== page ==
It's funny how this article really brought to life how critical our world today is, and how long it ago it started. I found it really interesting how the comments made about the models, or the houses within the subject were just torn to shreds, and basically had to be fixed to meet the standards of the editor. This also brought to life how important imagery is in the world today. Everyone relies on a beautiful image, either to buy something, or just to be attracted to something else. It really emphasizes how important a good image is. Therefore the contents inside have to be perfect, and have to hold their own when it comes to the competition.

Karen said...

in the reading it talked about the reality of our world. The emphasis of body image first impression sand selling oneself. It was interesting to me that this article brought examples from the past yet today in modern days is the same portrayal and the same approach to image. Through fashion and magazines catalogs, they offer a vision of perfection with the flawless skin, the perfect hair, and the perfect expression to reflect the idealize woman. In the article it also mades references to the how models show now lifeless or individuality that they shouldn't be call by names, rather they should just be numbered.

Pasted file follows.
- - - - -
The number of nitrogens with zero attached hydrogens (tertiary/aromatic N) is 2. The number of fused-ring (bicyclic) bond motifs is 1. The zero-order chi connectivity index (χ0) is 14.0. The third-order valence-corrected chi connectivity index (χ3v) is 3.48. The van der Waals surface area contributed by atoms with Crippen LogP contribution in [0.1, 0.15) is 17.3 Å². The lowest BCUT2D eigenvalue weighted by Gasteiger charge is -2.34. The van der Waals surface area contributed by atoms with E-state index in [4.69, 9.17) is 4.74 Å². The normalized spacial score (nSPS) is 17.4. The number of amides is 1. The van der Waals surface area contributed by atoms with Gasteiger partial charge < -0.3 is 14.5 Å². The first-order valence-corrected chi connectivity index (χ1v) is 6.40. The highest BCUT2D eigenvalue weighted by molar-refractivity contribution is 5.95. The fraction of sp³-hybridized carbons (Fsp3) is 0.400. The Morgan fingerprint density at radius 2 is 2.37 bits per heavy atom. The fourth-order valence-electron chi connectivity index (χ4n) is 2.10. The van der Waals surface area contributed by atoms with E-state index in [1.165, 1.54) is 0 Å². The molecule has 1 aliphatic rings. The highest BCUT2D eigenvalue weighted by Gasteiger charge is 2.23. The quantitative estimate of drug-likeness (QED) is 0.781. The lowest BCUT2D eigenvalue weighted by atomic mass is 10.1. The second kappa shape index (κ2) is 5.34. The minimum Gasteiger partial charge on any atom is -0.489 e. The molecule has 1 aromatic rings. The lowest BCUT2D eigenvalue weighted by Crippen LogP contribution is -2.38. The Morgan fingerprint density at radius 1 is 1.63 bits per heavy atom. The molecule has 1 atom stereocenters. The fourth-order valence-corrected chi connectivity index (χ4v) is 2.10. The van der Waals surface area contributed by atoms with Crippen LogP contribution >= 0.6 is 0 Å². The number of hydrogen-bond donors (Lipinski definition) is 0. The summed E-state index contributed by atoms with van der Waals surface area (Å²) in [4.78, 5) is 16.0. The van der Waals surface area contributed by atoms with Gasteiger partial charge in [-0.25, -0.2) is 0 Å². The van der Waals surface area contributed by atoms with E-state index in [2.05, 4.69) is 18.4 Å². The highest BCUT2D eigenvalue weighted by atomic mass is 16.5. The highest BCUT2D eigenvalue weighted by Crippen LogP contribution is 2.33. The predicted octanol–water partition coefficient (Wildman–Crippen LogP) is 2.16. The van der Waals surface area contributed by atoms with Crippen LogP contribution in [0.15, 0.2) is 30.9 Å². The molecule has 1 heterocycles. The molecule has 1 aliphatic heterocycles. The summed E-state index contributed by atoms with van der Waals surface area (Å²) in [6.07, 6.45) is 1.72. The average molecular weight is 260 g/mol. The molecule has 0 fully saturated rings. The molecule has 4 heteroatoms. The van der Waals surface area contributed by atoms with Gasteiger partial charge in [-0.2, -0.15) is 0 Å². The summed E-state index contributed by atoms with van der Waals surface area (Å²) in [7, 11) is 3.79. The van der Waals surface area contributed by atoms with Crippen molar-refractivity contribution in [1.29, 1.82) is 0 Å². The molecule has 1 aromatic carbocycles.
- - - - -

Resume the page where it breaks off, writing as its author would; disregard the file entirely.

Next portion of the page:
Photographers plan under carefully plan conditions and art directors and touch artist create the effect of immaculate conception.
Something that was really interesting was on the side note where they depict the before and after of the advertisement of Max. Seen the before the after it makes evident the remove all of all flaws. Not only with body image, but in environments the images are so ideal that they portray of devoid of evidence that people have been there and uncluttered. This portrayal affects people on daily basis and makes people seek plastic and surgery and stylized the homes by the way they see it on magazines because that is the portrayal that they see and feel they need to imitate. As the article mentions " human subject is in jeopardy, destined only to be defined as a consumer."